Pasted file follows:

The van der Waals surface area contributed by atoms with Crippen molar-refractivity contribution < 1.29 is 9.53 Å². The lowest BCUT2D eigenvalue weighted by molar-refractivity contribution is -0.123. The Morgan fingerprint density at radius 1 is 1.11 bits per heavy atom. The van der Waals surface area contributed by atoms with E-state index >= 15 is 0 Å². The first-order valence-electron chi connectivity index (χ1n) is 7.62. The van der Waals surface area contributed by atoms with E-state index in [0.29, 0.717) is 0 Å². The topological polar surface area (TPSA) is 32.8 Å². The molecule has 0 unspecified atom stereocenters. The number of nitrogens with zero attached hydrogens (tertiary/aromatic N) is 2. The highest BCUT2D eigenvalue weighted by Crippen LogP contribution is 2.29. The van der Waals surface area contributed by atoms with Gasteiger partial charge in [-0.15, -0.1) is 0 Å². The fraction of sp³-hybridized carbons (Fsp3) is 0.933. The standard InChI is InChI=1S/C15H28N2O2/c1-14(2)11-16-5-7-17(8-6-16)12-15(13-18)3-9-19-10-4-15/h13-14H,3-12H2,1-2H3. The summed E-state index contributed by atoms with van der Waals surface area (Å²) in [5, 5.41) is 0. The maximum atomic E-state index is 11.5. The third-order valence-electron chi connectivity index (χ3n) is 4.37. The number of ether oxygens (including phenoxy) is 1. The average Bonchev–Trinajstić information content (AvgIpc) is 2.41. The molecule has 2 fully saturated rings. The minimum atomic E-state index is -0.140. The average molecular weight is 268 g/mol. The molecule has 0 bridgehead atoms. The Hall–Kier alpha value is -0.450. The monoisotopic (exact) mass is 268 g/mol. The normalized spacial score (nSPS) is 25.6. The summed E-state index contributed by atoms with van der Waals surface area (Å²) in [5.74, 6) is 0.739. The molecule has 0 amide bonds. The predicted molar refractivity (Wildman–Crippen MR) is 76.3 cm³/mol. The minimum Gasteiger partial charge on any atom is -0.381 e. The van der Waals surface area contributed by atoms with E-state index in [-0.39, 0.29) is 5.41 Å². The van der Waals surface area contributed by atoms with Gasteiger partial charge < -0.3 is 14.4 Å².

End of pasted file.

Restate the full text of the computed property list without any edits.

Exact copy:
The van der Waals surface area contributed by atoms with Crippen molar-refractivity contribution < 1.29 is 9.53 Å². The lowest BCUT2D eigenvalue weighted by molar-refractivity contribution is -0.123. The Morgan fingerprint density at radius 1 is 1.11 bits per heavy atom. The van der Waals surface area contributed by atoms with E-state index >= 15 is 0 Å². The first-order valence-electron chi connectivity index (χ1n) is 7.62. The van der Waals surface area contributed by atoms with E-state index in [0.29, 0.717) is 0 Å². The topological polar surface area (TPSA) is 32.8 Å². The molecule has 0 unspecified atom stereocenters. The number of nitrogens with zero attached hydrogens (tertiary/aromatic N) is 2. The highest BCUT2D eigenvalue weighted by Crippen LogP contribution is 2.29. The van der Waals surface area contributed by atoms with Gasteiger partial charge in [-0.15, -0.1) is 0 Å². The fraction of sp³-hybridized carbons (Fsp3) is 0.933. The standard InChI is InChI=1S/C15H28N2O2/c1-14(2)11-16-5-7-17(8-6-16)12-15(13-18)3-9-19-10-4-15/h13-14H,3-12H2,1-2H3. The summed E-state index contributed by atoms with van der Waals surface area (Å²) in [5, 5.41) is 0. The maximum atomic E-state index is 11.5. The third-order valence-electron chi connectivity index (χ3n) is 4.37. The number of ether oxygens (including phenoxy) is 1. The average Bonchev–Trinajstić information content (AvgIpc) is 2.41. The molecule has 2 fully saturated rings. The minimum atomic E-state index is -0.140. The average molecular weight is 268 g/mol. The molecule has 0 bridgehead atoms. The Hall–Kier alpha value is -0.450. The monoisotopic (exact) mass is 268 g/mol. The normalized spacial score (nSPS) is 25.6. The summed E-state index contributed by atoms with van der Waals surface area (Å²) in [5.74, 6) is 0.739. The molecule has 0 amide bonds. The predicted molar refractivity (Wildman–Crippen MR) is 76.3 cm³/mol. The minimum Gasteiger partial charge on any atom is -0.381 e. The van der Waals surface area contributed by atoms with E-state index in [-0.39, 0.29) is 5.41 Å². The van der Waals surface area contributed by atoms with Gasteiger partial charge < -0.3 is 14.4 Å².